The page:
Do Vaccines Cause Erythema Nodosum?

Updated November 8, 2023



Vaccines currently routinely recommended to the general population in the U.S.* have not been shown to cause erythema nodosum (EN).

Epidemiological Evidence

The 2012 report by the Institute of Medicine (IOM), now called the National Academy of Medicine (NAM), found no relevant studies of quality in the literature assessing EN and hepatitis B vaccine.1 A 2017 South Korean nationwide cohort study found no associations between HPV vaccination and 33 predefined serious adverse events (including EN).2 A 2020 systematic review and meta-analysis found no association between HPV vaccines and many autoimmune or other rare diseases (including EN).3

Proposed Biological Mechanism

The most common cause of EN is infection.4 Although the pathogenesis of EN is not fully understood, it is thought to be caused by an influx of immune complexes into the subcutaneous fat5 Another possible mechanism is activation of the complement system, in which a cascade of proteolysis and successive release of cytokines functions to amplify the immune response but can damage host cells if not properly regulated. Other mechanisms that could contribute to the development of EN include autoantibodies or T cells.1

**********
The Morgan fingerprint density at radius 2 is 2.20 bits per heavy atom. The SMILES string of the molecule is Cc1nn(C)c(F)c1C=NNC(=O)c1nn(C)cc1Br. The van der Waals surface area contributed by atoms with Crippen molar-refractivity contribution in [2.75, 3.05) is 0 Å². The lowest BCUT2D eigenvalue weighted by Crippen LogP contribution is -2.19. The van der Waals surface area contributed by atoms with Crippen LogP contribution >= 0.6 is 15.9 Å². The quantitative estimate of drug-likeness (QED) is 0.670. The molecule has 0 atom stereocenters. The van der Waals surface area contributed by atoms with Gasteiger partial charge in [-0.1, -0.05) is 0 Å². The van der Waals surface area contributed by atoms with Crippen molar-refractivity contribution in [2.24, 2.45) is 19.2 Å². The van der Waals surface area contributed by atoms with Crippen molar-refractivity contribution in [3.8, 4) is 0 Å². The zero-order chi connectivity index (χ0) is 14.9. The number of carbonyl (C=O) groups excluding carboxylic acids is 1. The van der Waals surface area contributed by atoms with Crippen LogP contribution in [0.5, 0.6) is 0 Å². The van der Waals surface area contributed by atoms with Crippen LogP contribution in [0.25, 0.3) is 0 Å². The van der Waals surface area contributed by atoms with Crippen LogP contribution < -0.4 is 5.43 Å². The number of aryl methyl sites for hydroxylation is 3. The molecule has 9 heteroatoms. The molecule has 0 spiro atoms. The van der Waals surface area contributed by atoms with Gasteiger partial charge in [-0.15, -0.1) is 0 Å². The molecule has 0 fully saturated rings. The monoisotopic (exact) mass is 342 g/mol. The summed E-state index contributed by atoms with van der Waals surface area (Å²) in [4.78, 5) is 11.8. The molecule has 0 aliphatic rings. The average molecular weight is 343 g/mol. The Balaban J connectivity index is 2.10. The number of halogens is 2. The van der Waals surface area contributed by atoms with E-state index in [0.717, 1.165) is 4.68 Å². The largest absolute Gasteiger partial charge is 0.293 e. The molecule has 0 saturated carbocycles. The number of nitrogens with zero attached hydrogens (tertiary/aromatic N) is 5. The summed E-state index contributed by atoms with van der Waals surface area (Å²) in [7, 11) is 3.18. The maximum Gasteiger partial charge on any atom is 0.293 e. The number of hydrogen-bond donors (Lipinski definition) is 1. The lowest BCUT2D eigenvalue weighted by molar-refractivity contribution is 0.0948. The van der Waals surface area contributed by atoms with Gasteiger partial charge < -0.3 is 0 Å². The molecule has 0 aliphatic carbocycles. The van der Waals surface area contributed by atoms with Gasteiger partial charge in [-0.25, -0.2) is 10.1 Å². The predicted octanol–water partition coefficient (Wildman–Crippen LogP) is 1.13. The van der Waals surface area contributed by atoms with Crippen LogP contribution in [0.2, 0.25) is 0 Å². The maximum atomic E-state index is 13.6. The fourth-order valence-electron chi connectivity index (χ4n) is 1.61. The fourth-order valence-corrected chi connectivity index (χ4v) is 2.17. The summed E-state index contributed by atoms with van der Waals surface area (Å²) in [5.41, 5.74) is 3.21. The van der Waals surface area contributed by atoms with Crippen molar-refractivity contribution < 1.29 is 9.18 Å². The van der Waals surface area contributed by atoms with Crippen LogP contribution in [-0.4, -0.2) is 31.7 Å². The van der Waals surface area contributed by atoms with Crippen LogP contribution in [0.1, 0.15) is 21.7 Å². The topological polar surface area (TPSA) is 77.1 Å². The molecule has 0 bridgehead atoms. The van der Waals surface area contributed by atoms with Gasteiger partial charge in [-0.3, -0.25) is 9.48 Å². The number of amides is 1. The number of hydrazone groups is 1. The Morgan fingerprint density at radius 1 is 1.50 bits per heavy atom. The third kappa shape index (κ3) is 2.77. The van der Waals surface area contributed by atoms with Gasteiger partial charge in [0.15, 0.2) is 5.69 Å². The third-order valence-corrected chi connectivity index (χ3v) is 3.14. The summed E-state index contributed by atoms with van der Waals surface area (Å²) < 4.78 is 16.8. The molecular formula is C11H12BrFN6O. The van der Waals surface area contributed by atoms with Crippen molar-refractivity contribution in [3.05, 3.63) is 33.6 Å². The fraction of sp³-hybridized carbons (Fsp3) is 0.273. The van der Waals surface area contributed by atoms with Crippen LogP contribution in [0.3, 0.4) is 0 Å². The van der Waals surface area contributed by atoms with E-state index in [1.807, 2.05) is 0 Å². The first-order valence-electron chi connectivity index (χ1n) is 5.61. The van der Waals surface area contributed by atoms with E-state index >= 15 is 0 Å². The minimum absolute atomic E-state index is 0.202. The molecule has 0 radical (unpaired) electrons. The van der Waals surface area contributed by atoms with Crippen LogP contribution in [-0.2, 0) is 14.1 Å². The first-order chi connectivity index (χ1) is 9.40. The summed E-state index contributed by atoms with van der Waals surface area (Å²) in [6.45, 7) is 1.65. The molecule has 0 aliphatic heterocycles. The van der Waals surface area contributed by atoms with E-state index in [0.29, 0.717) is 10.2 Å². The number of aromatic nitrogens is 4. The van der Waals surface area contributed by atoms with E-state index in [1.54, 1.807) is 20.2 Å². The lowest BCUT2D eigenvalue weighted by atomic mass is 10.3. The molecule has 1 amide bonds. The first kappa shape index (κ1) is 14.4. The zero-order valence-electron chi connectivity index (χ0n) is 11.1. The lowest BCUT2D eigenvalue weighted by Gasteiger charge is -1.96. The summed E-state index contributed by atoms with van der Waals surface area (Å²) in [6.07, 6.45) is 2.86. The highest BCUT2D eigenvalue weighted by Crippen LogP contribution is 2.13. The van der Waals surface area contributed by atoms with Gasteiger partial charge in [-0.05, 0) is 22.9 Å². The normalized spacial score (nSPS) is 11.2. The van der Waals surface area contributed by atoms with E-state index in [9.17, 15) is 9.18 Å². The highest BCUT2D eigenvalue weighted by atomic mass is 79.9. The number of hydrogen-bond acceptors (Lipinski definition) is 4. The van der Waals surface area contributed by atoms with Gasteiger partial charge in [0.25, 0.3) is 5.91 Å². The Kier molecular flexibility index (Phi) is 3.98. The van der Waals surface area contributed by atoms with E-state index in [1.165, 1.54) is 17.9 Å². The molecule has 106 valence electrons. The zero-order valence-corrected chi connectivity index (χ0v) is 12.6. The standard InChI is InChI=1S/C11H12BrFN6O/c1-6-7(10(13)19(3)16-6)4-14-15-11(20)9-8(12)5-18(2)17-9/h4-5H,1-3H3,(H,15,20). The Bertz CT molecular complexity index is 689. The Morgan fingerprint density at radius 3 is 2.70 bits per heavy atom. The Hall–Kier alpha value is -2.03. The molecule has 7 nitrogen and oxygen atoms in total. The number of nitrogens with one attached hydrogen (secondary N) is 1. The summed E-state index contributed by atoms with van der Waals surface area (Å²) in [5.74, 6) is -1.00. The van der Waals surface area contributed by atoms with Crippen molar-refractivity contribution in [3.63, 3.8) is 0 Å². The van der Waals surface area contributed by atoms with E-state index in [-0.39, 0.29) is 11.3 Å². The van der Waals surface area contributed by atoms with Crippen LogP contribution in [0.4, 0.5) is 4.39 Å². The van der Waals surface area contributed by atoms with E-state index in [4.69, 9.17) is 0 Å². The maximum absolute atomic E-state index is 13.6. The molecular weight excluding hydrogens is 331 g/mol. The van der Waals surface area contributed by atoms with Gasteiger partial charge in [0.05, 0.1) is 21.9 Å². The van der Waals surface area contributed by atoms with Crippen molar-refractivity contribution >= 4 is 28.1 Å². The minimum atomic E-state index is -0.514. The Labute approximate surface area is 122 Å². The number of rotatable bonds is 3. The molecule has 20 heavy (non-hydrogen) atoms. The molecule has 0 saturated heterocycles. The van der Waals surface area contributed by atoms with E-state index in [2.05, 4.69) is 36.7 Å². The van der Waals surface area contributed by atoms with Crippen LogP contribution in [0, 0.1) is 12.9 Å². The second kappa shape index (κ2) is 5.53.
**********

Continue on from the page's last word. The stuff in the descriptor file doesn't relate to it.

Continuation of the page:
The 2012 IOM report described one case of EN after hepatitis B vaccination;6 however, the IOM concluded that this mechanistic evidence was weak.

* These conclusions do not necessarily consider vaccines recommended only for special populations in the United States such as Yellow Fever vaccine (international travelers) or Smallpox vaccine (military personnel), or vaccines no longer recommended to the public such as the Janssen (J&J) COVID-19 vaccine.


1.         Institute of Medicine. In: Stratton K, Ford A, Rusch E, Clayton EW, eds. Adverse Effects of Vaccines: Evidence and Causality. Washington (DC): National Academies Press (US); 2012.

2.         Yoon D, Lee JH, Lee H, Shin JY. Association between human papillomavirus vaccination and serious adverse events in South Korean adolescent girls: nationwide cohort study. BMJ (Clinical research ed) 2021; 372: m4931.

3.         Willame C, Gadroen K, Bramer W, Weibel D, Sturkenboom M. Systematic Review and Meta-analysis of Postlicensure Observational Studies on Human Papillomavirus Vaccination and Autoimmune and Other Rare Adverse Events. The Pediatric infectious disease journal 2020; 39(4): 287-93.

4.         Chowaniec M, Starba A, Wiland P. Erythema nodosum – review of the literature. Reumatologia 2016; 54(2): 79-82.

5.         Blake T, Manahan M, Rodins K. Erythema nodosum – a review of an uncommon panniculitis. Dermatol Online J 2014; 20(4): 22376.

6.         Goolsby PL. Erythema nodosum after Recombivax HB hepatitis B vaccine. The New England journal of medicine 1989; 321(17): 1198-9.